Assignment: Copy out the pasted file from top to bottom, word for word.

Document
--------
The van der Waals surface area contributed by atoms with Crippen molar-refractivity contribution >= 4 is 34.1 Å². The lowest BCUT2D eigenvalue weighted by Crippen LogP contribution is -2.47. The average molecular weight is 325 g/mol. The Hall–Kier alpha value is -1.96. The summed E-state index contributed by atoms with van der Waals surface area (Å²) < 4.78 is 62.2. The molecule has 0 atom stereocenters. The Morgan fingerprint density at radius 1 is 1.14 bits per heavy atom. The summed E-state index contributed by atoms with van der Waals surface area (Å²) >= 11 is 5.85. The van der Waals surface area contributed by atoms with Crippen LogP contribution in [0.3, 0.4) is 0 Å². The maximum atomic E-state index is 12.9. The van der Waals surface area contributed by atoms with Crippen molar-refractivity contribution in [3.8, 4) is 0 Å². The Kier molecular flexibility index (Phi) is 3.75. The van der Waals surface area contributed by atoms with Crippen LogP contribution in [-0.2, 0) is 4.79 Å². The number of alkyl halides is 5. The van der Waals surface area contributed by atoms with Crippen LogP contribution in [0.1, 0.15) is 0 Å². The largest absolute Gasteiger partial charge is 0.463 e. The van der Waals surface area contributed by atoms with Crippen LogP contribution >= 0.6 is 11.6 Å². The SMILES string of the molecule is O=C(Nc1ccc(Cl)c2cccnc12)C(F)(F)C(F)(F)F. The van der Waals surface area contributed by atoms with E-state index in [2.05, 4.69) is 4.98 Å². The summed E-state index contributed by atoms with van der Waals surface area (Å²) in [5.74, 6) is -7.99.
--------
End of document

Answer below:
The van der Waals surface area contributed by atoms with Crippen molar-refractivity contribution >= 4 is 34.1 Å². The lowest BCUT2D eigenvalue weighted by Crippen LogP contribution is -2.47. The average molecular weight is 325 g/mol. The Hall–Kier alpha value is -1.96. The summed E-state index contributed by atoms with van der Waals surface area (Å²) < 4.78 is 62.2. The molecule has 0 atom stereocenters. The Morgan fingerprint density at radius 1 is 1.14 bits per heavy atom. The summed E-state index contributed by atoms with van der Waals surface area (Å²) >= 11 is 5.85. The van der Waals surface area contributed by atoms with Crippen LogP contribution in [0.3, 0.4) is 0 Å². The maximum atomic E-state index is 12.9. The van der Waals surface area contributed by atoms with Crippen molar-refractivity contribution in [3.8, 4) is 0 Å². The Kier molecular flexibility index (Phi) is 3.75. The van der Waals surface area contributed by atoms with Crippen LogP contribution in [-0.2, 0) is 4.79 Å². The number of alkyl halides is 5. The van der Waals surface area contributed by atoms with Crippen LogP contribution in [0.1, 0.15) is 0 Å². The largest absolute Gasteiger partial charge is 0.463 e. The van der Waals surface area contributed by atoms with Crippen LogP contribution >= 0.6 is 11.6 Å². The SMILES string of the molecule is O=C(Nc1ccc(Cl)c2cccnc12)C(F)(F)C(F)(F)F. The van der Waals surface area contributed by atoms with E-state index in [2.05, 4.69) is 4.98 Å². The summed E-state index contributed by atoms with van der Waals surface area (Å²) in [5.74, 6) is -7.99.